From time to time, a check image represented by check image data which has been captured in the “first pass” through the image-based check depositing ATM may be of suspect image quality. For example, after the remotely-captured check image data has been sent electronically to the back office facility, an operator at the back office facility may determine that the quality of the image represented by the check image data is of insufficient quality. If this should occur in known image-based check depositing ATMs, a service operator may need to be dispatched to the particular ATM to retrieve the particular check and process the retrieved check as an exception item through a normal exception processing infrastructure. The cost of dispatching a service operator to an ATM to retrieve a particular check, so that the retrieved check can be processed as an exception item, is usually relatively high. It would be desirable to reduce the number of service trips which need to be made by service operators to remote check image capture devices such as image-based check depositing ATMs.

SUMMARY

In accordance with an embodiment of the present invention, a method is provided of an institution creating a substitute check using check image data from a remote check image capture device. The method comprises receiving from the remote check image capture device binary image data which is representative of a binary image of a check, receiving from the remote check image capture device grayscale image data which is representative of a grayscale image of the check, determining if the binary image of the check is usable, and creating a substitute check based upon the grayscale image data if the binary image of the check is determined to be unusable.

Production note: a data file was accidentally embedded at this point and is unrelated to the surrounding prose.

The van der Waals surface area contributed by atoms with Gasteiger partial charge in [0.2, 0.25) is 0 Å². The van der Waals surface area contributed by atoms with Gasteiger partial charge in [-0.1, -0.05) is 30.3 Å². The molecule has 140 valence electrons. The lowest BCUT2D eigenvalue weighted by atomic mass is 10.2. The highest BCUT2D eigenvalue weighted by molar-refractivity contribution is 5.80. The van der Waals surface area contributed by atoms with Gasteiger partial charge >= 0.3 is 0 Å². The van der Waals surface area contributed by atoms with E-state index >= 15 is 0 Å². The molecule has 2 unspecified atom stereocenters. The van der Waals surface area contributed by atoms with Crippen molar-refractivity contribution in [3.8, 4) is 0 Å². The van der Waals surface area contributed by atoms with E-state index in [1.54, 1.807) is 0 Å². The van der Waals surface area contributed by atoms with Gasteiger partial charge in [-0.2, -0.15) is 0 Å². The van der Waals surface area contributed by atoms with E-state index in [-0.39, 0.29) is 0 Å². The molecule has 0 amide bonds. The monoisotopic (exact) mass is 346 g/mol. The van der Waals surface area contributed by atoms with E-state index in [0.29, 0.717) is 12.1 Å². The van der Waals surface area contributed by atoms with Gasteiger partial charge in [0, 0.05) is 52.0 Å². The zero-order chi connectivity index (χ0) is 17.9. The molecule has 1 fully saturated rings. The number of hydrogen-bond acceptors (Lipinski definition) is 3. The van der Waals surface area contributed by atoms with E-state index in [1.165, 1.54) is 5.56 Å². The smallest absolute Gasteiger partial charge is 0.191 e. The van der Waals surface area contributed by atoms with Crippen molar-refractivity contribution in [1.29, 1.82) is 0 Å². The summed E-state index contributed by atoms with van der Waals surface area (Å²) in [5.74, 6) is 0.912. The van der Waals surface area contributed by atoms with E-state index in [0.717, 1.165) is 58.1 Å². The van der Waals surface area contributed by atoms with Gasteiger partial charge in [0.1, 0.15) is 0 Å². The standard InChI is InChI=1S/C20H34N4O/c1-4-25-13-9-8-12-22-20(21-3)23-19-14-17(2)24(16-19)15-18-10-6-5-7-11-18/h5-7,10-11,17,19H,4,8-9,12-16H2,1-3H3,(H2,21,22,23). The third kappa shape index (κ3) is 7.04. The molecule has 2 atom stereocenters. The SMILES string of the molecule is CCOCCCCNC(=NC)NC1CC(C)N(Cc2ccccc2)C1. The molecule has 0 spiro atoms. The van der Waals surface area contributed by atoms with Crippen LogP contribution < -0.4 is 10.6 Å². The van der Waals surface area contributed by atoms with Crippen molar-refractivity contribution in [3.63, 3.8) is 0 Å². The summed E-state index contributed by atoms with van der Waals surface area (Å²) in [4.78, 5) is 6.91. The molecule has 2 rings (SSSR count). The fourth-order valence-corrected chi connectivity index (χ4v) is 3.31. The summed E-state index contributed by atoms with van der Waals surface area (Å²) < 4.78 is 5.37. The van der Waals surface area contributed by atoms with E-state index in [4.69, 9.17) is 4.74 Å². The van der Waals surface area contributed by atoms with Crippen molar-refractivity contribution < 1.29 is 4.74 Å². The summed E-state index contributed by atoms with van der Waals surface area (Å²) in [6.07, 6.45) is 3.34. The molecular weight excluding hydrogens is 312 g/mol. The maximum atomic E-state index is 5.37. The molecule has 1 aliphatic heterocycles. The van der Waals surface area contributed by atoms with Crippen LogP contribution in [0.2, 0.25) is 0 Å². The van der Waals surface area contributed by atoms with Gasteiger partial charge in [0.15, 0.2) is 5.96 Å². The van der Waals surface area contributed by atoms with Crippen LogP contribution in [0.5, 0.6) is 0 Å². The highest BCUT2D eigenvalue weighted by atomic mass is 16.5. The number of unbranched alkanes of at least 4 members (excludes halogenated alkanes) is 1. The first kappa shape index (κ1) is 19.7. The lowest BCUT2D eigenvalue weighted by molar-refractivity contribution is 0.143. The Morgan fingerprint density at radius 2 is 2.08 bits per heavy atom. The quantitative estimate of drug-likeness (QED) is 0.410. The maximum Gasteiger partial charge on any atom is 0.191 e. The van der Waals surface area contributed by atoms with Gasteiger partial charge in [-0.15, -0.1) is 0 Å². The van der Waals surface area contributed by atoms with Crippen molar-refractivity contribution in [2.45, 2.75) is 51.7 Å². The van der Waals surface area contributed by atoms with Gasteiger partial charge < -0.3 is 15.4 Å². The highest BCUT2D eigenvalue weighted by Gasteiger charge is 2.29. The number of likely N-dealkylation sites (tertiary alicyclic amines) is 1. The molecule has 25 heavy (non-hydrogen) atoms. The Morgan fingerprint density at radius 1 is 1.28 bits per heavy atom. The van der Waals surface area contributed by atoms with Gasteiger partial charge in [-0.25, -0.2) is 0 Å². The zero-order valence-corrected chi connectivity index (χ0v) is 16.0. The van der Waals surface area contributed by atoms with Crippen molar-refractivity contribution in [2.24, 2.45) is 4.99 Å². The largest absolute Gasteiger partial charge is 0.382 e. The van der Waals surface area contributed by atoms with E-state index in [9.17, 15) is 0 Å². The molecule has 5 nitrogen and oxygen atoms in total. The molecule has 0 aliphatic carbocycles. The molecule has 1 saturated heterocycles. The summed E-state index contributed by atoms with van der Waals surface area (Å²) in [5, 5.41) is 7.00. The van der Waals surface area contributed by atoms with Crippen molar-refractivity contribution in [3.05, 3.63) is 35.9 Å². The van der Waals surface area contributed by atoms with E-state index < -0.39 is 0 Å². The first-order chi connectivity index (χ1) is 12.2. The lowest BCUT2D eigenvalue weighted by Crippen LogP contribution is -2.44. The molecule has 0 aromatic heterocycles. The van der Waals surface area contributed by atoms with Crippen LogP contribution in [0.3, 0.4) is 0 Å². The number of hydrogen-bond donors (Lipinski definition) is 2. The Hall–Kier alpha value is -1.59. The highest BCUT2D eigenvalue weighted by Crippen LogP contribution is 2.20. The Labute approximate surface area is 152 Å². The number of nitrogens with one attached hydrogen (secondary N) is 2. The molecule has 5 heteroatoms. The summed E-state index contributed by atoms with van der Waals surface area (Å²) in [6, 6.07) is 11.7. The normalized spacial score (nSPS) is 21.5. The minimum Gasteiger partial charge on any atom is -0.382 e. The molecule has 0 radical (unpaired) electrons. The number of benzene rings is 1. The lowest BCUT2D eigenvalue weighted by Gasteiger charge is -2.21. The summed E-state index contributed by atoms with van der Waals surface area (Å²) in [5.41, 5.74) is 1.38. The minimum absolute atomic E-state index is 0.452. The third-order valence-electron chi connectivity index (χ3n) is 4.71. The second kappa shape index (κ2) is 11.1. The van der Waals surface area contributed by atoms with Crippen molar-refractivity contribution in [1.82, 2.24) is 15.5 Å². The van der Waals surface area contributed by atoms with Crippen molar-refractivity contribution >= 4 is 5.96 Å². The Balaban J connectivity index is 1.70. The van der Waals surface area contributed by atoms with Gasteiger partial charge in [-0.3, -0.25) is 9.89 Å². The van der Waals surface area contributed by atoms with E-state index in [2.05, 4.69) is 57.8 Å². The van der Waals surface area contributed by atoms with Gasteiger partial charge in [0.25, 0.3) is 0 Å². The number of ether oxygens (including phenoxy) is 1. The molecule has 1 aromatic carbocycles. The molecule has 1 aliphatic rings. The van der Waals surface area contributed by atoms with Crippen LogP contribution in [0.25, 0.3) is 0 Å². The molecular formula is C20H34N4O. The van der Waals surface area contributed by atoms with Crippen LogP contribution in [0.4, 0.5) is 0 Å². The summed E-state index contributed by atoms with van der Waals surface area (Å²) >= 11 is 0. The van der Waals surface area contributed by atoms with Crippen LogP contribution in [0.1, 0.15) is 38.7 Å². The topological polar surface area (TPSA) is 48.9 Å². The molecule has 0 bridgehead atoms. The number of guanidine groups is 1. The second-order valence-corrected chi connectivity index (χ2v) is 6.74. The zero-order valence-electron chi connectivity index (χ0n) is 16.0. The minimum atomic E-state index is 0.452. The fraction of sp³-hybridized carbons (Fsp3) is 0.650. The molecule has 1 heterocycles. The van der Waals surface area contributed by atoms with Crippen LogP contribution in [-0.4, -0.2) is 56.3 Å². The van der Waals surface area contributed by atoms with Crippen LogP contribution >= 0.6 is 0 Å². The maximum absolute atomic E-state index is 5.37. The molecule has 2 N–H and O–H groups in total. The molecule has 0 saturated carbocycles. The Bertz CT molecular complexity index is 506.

BRIEF DESCRIPTION OF THE DRAWINGS

In the accompanying drawings:

FIG. 1 is a block diagram of a remote check image capture device and a back office facility of an institution;

FIG. 2 is a block diagram showing one form (a table-top check processing terminal) of the remote check image capture device of FIG. 1;

FIG. 3 is a pictorial diagram of another form (an image-based check depositing ATM) of the remote check image capture device of FIG. 1;

FIG. 4 is a simplified schematic sectional diagram, taken approximately along line 4-4 in FIG. 3, and showing a part (a check processing module) of the ATM of FIG. 3;

FIG. 5 is a block diagram of the check processing module of FIG. 4;

FIG. 6 is a flowchart illustrating steps involved in a check depositing operation; and

FIG. 7 is a flowchart illustrating steps involved at the back office facility of the institution of FIG. 1.

DETAILED DESCRIPTION

The present invention is directed to a method of creating a substitute check using check image data from a remote check image capture device and an apparatus therefor.

Referring to FIG. 1, a back office facility 90 of an institution has an institution controller 91 and an image replacement document (IRD) controller 92 which controls operation of an IRD printer 94. The controller 91 receives check image data from a remote check image capture device 10, and processes some of this check image data in known conventional manner and some of this data in accordance with embodiments of the present invention, as will be described later. There are many forms that the remote check image capture device 10 may take. One example of the remote check image capture device 10 is in the form of a table-top check processing terminal 10 a as shown in FIG. 2. The terminal 10 a may be located at a bank branch, for example, where bank personnel use the terminal to perform check processing functions. As another example, the terminal 10 a may be located at a commercial client's facility where check image capture processing is performed.